“The right lessons from Kodak are subtle. Companies often see the disruptive forces affecting the industry. They frequently divert sufficient resources to participate in emerging markets. Their failure is usually an inability to truly embrace the new business models the disruptive change opens up. Kodak created a digital camera, invested in the technology, and even understood that photos would be shared online. Where they failed was in realizing that online photo sharing was the new business, not just a way to expand the printing business.”
And so the lesson is to adapt, but to discern first. Is there merit in adapting to a specific, new technology or business model? Businesses can ask this question around potential future actions, and then open up a dialogue with colleagues, friends, partners, families, and other stakeholders.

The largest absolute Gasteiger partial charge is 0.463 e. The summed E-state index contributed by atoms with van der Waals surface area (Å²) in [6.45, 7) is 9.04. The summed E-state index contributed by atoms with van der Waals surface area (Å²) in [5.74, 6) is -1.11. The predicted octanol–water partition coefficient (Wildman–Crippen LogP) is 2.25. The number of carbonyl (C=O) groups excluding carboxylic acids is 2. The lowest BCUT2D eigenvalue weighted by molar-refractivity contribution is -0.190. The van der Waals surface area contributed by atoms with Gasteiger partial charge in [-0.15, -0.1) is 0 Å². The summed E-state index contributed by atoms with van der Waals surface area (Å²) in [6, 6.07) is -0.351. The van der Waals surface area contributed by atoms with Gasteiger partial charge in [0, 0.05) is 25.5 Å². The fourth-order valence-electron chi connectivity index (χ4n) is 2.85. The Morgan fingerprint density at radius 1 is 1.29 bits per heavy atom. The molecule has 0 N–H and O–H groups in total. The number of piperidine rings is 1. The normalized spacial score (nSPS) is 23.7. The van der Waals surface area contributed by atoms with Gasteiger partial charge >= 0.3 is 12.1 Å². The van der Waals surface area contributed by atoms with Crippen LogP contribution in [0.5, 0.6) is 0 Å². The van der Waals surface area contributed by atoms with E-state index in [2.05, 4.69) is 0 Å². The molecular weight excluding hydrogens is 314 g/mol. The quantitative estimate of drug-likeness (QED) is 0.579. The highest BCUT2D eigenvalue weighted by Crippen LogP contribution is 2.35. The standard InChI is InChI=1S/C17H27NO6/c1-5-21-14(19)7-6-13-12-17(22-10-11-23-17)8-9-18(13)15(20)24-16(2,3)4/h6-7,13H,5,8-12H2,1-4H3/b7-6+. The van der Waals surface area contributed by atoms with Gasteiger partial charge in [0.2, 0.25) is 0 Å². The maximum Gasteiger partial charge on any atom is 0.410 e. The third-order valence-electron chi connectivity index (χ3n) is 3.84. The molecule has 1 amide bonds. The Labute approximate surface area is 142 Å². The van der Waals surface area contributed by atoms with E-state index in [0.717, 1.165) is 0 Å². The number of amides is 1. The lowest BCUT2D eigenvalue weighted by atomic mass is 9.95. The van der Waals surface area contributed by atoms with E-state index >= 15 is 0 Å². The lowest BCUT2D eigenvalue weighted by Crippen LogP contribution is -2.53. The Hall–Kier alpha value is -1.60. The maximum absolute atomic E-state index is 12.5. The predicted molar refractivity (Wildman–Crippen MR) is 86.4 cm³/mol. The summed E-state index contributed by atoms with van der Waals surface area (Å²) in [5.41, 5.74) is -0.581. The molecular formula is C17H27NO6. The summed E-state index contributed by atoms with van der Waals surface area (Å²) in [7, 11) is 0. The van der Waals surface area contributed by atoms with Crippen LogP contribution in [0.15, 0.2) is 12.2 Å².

What is dialogue?
In short, “[d]ialogue … is a free flow of meaning that comes through words being spoken. When dialoguing the group has left their positions/titles outside the meeting room. What is being said is important, not who said it.” According to Peter Senge, a leading systems scientist and author, dialogue involves a group exploration into:
“ … [C]omplex difficult issues from many points of view. Individuals suspend their assumptions but they communicate their assumptions freely. The result is a free exploration that brings to the surface the full depth of peoples’ experience and thought, and yet can move beyond their individual views.”